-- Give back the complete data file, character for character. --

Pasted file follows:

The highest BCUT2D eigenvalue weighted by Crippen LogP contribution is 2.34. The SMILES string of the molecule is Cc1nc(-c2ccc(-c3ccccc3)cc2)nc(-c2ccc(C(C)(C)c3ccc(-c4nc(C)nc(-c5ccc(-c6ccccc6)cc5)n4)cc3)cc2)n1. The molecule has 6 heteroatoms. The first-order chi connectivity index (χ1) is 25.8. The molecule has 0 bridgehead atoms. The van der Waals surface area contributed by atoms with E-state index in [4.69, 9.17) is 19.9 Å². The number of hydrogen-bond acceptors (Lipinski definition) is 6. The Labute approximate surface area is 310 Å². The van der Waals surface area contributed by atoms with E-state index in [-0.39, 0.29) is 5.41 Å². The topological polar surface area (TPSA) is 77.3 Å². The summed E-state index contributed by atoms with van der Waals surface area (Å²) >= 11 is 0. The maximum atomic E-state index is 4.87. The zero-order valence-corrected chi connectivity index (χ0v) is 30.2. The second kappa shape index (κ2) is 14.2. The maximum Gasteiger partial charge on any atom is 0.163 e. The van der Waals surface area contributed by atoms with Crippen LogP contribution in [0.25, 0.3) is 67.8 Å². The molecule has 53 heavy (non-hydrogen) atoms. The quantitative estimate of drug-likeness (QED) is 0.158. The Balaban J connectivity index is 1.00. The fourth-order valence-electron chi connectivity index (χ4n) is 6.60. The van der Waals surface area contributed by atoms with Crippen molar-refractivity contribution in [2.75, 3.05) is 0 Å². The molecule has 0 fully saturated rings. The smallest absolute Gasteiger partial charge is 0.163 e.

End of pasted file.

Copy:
The highest BCUT2D eigenvalue weighted by Crippen LogP contribution is 2.34. The SMILES string of the molecule is Cc1nc(-c2ccc(-c3ccccc3)cc2)nc(-c2ccc(C(C)(C)c3ccc(-c4nc(C)nc(-c5ccc(-c6ccccc6)cc5)n4)cc3)cc2)n1. The molecule has 6 heteroatoms. The first-order chi connectivity index (χ1) is 25.8. The molecule has 0 bridgehead atoms. The van der Waals surface area contributed by atoms with E-state index in [4.69, 9.17) is 19.9 Å². The number of hydrogen-bond acceptors (Lipinski definition) is 6. The Labute approximate surface area is 310 Å². The van der Waals surface area contributed by atoms with E-state index in [-0.39, 0.29) is 5.41 Å². The topological polar surface area (TPSA) is 77.3 Å². The summed E-state index contributed by atoms with van der Waals surface area (Å²) >= 11 is 0. The maximum atomic E-state index is 4.87. The zero-order valence-corrected chi connectivity index (χ0v) is 30.2. The second kappa shape index (κ2) is 14.2. The maximum Gasteiger partial charge on any atom is 0.163 e. The van der Waals surface area contributed by atoms with Crippen LogP contribution in [0.25, 0.3) is 67.8 Å². The molecule has 53 heavy (non-hydrogen) atoms. The quantitative estimate of drug-likeness (QED) is 0.158. The Balaban J connectivity index is 1.00. The fourth-order valence-electron chi connectivity index (χ4n) is 6.60. The van der Waals surface area contributed by atoms with Crippen molar-refractivity contribution in [2.75, 3.05) is 0 Å². The molecule has 0 fully saturated rings. The smallest absolute Gasteiger partial charge is 0.163 e.